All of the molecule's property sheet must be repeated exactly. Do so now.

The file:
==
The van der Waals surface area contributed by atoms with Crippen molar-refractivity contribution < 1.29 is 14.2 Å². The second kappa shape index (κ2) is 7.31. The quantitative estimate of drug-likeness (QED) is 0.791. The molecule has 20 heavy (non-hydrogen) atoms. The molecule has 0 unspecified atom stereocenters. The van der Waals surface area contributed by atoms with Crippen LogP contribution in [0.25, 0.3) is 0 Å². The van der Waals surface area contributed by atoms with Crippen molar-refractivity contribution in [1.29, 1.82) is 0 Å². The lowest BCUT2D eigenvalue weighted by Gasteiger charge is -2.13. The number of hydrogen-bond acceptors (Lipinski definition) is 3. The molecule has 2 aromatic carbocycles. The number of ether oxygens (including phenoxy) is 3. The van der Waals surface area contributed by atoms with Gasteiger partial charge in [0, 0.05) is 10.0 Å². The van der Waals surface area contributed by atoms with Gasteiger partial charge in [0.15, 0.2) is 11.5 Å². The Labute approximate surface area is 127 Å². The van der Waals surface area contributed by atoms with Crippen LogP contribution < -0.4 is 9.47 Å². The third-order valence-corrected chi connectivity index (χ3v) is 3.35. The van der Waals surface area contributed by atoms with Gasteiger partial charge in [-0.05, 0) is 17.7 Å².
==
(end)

The van der Waals surface area contributed by atoms with Crippen molar-refractivity contribution < 1.29 is 14.2 Å². The second kappa shape index (κ2) is 7.31. The quantitative estimate of drug-likeness (QED) is 0.791. The molecule has 20 heavy (non-hydrogen) atoms. The molecule has 0 unspecified atom stereocenters. The van der Waals surface area contributed by atoms with Crippen LogP contribution in [0.25, 0.3) is 0 Å². The van der Waals surface area contributed by atoms with Crippen molar-refractivity contribution in [1.29, 1.82) is 0 Å². The lowest BCUT2D eigenvalue weighted by Gasteiger charge is -2.13. The number of hydrogen-bond acceptors (Lipinski definition) is 3. The molecule has 2 aromatic carbocycles. The number of ether oxygens (including phenoxy) is 3. The van der Waals surface area contributed by atoms with Gasteiger partial charge in [0, 0.05) is 10.0 Å². The van der Waals surface area contributed by atoms with Gasteiger partial charge in [0.15, 0.2) is 11.5 Å². The Labute approximate surface area is 127 Å². The van der Waals surface area contributed by atoms with Crippen LogP contribution < -0.4 is 9.47 Å². The third-order valence-corrected chi connectivity index (χ3v) is 3.35. The van der Waals surface area contributed by atoms with Gasteiger partial charge in [-0.05, 0) is 17.7 Å².